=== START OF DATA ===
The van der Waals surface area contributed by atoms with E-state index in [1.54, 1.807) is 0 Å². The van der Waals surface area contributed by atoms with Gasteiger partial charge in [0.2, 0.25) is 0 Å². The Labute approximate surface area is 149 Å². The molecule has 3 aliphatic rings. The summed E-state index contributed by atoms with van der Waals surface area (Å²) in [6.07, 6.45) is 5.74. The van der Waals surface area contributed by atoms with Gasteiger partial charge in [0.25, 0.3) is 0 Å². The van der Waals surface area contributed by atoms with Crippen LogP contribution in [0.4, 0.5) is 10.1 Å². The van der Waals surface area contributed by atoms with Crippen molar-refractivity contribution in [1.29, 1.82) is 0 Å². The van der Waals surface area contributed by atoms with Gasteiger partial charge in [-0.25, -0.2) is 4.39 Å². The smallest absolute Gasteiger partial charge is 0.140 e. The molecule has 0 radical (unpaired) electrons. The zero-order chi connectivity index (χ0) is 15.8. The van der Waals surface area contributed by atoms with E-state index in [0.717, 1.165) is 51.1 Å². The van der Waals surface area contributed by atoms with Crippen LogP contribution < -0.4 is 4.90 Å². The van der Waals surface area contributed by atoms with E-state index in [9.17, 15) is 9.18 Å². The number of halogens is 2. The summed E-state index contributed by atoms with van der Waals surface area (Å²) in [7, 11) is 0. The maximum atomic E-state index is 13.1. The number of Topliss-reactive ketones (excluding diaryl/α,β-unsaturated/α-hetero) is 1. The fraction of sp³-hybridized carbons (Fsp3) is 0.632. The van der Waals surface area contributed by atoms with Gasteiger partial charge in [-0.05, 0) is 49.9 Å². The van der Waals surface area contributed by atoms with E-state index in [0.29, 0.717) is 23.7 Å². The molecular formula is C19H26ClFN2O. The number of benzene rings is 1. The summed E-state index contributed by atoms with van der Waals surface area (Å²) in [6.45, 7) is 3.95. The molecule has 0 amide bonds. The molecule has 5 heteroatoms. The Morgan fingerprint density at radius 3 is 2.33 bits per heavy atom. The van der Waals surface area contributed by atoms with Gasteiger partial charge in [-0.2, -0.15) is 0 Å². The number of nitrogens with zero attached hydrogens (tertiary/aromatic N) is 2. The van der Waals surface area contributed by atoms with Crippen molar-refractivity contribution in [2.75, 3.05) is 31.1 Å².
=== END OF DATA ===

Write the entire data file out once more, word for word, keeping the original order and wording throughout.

The van der Waals surface area contributed by atoms with E-state index in [1.54, 1.807) is 0 Å². The van der Waals surface area contributed by atoms with Gasteiger partial charge in [0.2, 0.25) is 0 Å². The Labute approximate surface area is 149 Å². The molecule has 3 aliphatic rings. The summed E-state index contributed by atoms with van der Waals surface area (Å²) in [6.07, 6.45) is 5.74. The van der Waals surface area contributed by atoms with Gasteiger partial charge in [0.25, 0.3) is 0 Å². The van der Waals surface area contributed by atoms with Crippen LogP contribution in [0.4, 0.5) is 10.1 Å². The van der Waals surface area contributed by atoms with Crippen molar-refractivity contribution in [1.29, 1.82) is 0 Å². The van der Waals surface area contributed by atoms with Gasteiger partial charge in [-0.25, -0.2) is 4.39 Å². The smallest absolute Gasteiger partial charge is 0.140 e. The molecule has 0 radical (unpaired) electrons. The zero-order chi connectivity index (χ0) is 15.8. The van der Waals surface area contributed by atoms with E-state index in [0.717, 1.165) is 51.1 Å². The van der Waals surface area contributed by atoms with Crippen LogP contribution < -0.4 is 4.90 Å². The van der Waals surface area contributed by atoms with E-state index in [9.17, 15) is 9.18 Å². The number of halogens is 2. The summed E-state index contributed by atoms with van der Waals surface area (Å²) in [7, 11) is 0. The maximum atomic E-state index is 13.1. The number of Topliss-reactive ketones (excluding diaryl/α,β-unsaturated/α-hetero) is 1. The fraction of sp³-hybridized carbons (Fsp3) is 0.632. The van der Waals surface area contributed by atoms with Gasteiger partial charge in [-0.05, 0) is 49.9 Å². The van der Waals surface area contributed by atoms with E-state index in [0.29, 0.717) is 23.7 Å². The molecular formula is C19H26ClFN2O. The number of benzene rings is 1. The summed E-state index contributed by atoms with van der Waals surface area (Å²) in [6.45, 7) is 3.95. The molecule has 0 amide bonds. The molecule has 5 heteroatoms. The Morgan fingerprint density at radius 3 is 2.33 bits per heavy atom. The van der Waals surface area contributed by atoms with Gasteiger partial charge in [-0.2, -0.15) is 0 Å². The number of nitrogens with zero attached hydrogens (tertiary/aromatic N) is 2. The van der Waals surface area contributed by atoms with Crippen molar-refractivity contribution in [2.75, 3.05) is 31.1 Å².